Sunday, June 8, 2008

Word of the Week - HOCUS

Posted by Hannah Miller
This week’s theatre artist is WAYNE BRADY, born on June 2, 1972, which means he celebrated his 36th birthday last Monday. As opposed to last week’s stage luminary Charles Winninger, Wayne Brady is at the height of his career and well known to millions for his Emmy Award-winning TV performances on Whose Line Is It Anyway?. His Word of the Week is HOCUS.

Brady was born and raised in Orlando, and began his entertainment career when he was 16 as a “character” actor playing Tigger at Walt Disney World. For the next seven years he was very involved in central Florida theatres, performing in stage productions of A Chorus Line, Fences, A Raisin in the Sun, Jesus Christ Superstar and I’m Not Rappaport.

Success at the local level encouraged him to move on to a larger market. He spent a short time in Las Vegas and then relocated to Los Angeles in 1996, where he was almost instantly successful in both theatre and television. He performed at the prestigious Mark Taber Forum in its production of Blade to the Heat. He also was cast in guest starring roles in TV series including I’ll Fly Away (which also featured Joe Inscoe, now starring in Greater Tuna at Barksdale Hanover Tavern), Home Court and In the Heat of the Night.

In 1998 he hosted the VH-1 series Vinyl Justice, and the following year began his appearances on Whose Line Is It Anyway?. In 2001, he wrote, produced and starred in The Wayne Brady Show, a sketch comedy series that had a short run on daytime TV. This experience led to a more successful talk show by the same name that ran for two seasons and earned four Emmy Awards, two of which went to Brady himself for Outstanding Talk Show Host.

Brady’s national popularity grew based on his talent as an improv artist, singer, actor and comedian, but mainly based on his friendly, out going personality and down-to-earth charm. In 2004, Brady was spoofed on Comedy Central’s Chapelle’s Show for "not being black enough." Cast member Paul Mooney made fun of Brady, saying “White people love Wayne Brady because he makes Bryant Gumbel look like Malcolm X.” Soon thereafter, Brady spoofed his white bread image by appearing on the show as a drug-dealing psychopathic pimp.

Also in 2004, Brady made his Broadway debut, starring as Billy Flynn in the long-running musical hit, Chicago. In Act II of the Kander and Ebb classic, smooth and flashy lawyer Flynn sings his show-stopper, Razzle Dazzle, in an effort to convince Roxie that she has nothing to worry about at her murder trial. “It’s all a circus, kid,” says Flynn. “A three-ring circus. This trial—the whole world—all show business. But kid, you’re working with a star. The biggest!”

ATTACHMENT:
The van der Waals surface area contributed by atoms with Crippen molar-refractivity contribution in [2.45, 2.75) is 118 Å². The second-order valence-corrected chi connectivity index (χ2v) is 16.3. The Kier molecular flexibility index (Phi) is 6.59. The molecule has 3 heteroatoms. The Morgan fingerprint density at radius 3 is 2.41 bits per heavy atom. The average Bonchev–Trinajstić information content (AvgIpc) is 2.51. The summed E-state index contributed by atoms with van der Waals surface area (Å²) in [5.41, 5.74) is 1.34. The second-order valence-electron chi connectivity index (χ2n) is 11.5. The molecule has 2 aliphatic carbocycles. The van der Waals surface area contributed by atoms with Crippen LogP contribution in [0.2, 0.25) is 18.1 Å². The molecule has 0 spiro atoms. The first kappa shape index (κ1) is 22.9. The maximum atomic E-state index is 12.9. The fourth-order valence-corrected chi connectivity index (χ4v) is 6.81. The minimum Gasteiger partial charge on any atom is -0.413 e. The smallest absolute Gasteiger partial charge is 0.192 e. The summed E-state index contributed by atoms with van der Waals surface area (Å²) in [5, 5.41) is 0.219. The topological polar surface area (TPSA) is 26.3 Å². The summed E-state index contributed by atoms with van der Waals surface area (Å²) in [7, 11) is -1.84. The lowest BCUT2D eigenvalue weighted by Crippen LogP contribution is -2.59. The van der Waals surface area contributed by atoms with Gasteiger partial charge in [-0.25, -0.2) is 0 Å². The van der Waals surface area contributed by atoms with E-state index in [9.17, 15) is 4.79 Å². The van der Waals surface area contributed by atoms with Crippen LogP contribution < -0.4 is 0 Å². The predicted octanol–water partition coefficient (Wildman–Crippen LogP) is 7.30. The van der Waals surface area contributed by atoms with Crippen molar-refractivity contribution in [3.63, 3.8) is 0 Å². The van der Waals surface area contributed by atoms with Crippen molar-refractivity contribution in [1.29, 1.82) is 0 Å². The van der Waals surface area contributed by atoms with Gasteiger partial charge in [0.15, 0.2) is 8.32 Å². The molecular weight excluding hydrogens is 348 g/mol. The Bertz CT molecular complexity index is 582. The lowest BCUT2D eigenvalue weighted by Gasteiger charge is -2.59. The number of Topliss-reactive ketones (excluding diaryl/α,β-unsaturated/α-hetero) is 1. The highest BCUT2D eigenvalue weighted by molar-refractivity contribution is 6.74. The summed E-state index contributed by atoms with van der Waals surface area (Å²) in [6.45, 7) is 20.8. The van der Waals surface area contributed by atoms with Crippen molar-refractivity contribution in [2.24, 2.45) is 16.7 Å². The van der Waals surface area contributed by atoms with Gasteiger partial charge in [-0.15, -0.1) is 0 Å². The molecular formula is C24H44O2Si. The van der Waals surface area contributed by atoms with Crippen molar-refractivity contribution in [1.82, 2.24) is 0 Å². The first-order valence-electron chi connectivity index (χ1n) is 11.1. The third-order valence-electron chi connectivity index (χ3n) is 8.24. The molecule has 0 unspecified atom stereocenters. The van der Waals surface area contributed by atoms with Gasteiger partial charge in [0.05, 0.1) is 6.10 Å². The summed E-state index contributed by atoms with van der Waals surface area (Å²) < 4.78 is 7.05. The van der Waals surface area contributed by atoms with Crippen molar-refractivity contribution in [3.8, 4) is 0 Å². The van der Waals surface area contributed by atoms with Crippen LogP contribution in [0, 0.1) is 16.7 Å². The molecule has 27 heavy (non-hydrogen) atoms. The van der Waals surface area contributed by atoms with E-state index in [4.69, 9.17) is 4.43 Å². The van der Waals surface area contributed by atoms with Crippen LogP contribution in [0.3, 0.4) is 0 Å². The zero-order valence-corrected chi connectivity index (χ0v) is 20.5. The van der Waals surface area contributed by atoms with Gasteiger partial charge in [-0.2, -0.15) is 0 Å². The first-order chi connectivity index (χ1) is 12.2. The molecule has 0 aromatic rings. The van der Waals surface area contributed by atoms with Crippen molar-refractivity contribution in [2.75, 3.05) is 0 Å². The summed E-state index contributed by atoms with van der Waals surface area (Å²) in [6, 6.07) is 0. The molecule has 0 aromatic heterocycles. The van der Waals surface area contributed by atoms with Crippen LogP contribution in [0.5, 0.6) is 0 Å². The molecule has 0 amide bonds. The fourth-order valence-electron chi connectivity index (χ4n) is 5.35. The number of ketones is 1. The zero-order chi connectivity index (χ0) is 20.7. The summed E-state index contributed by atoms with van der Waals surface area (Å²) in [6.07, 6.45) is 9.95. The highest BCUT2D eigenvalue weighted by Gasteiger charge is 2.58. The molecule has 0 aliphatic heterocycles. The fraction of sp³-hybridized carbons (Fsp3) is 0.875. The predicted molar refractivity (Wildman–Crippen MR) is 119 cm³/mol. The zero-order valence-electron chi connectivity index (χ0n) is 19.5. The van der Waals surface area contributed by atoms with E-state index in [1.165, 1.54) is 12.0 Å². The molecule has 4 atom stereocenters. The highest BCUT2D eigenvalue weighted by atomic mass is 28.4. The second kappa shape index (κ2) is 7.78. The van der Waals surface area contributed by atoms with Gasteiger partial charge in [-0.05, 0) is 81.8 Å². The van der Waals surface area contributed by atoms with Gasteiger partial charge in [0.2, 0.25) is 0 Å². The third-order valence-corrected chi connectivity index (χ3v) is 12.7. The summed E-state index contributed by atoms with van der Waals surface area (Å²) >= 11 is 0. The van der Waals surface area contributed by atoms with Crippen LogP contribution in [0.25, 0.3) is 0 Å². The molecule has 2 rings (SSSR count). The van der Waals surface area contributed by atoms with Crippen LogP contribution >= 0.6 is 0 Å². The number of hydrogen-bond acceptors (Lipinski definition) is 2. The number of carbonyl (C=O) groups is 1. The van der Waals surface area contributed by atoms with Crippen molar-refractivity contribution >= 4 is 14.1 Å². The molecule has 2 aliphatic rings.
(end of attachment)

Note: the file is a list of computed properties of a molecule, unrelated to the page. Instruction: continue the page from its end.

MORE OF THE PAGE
The lyrics to Razzle Dazzle include all kinds of fun words that vied for Word of the Week. Splendiferous, vociferous, flummox, finagle, bamboozle, unassailable and whammy. But after looking up the etymology of each of these fun-to-say words, I wound up settling on HOCUS, as in hocus pocus, because it has the most interesting history.

The two-word phrase "hocus pocus" seems to have entered the language a century or so before the word HOCUS as a stand alone. In medieval times, the Latin words spoken by priests in the Eucharist included “hoc est corpus meum,” meaning “this is my body.” The same words, in English, are used by my minister today at the beginning of Communion, quoting what Jesus said at the Last Supper as he broke the bread for his disciples.

According to the Concise Oxford Dictionary of English Etymology, vagrant students who wondered Europe often earned their keep as jugglers or fools. Wanting to surround themselves with an air of the supernatural, they invented the nonsense phrase “hax pax max Deus adimax,” based loosely on “hoc est corpus meum.” They used this phrase to draw attention to their act as it was about to begin.

As the centuries progressed, the phrases “hax pax” and “hoc est corpus” combined and transformed into “hocus pocus.” In 1634, a book entitled Hocus Pocus Junior – The Anatomy of Legerdemain was published in England. The author was anonymous, but over time, he became known simply as Hocus Pocus, after the popular book’s title.

Soon the words “hocus pocus” became well known by the public at large, and were universally accepted to mean pretty much what they mean today:
· nonsense words or phrases used as a formula by quack conjurers, or
· a trick performed by a magician or juggler, or
· any type of foolishness used to disguise trickery or deception.

By the 19th century, the word HOCUS was appearing on its own as a verb in the popular work of Dickens and Thackeray, and even earlier in the works of less prominent writers. Then as now HOCUS means:
· to fool or decieve, or
· to add a drug to food or drink.

So, if you feel like HOCUSING someone, or believe that you yourself have been HOCUSED, thank Billy Flynn, Kander and Ebb, Wayne Brady and Word of the Week for providing a new verb to ably describe your action or state.

In 2006, Barksdale was honored when Wayne Brady showed up at Willow Lawn for a performance of The Full Monty. Turns out Wayne is close personal friends with Harrison White, the L A actor who lit up the stage every night in the role of Horse. Wayne flew into town to see his buddy Harrison in the show.

And that’s the truth, with no HOCUSING involved.

--Hannah Miller


Anonymous said...

You have got to be hocusing me. THE Wayne Brady was at Barksdale Theatre at Willow Lawn watching the Full Monty??!! I never heard that. Maybe you imagined it. Maybe Andy Boothby hocused you that night when you ordered a drink at the bar and you were halucinating.

Jacquie said...

He was there! He was so wonderful to the cast after the show…gushing with praise, and he made sure to talk to each of us. Just a down to earth guy.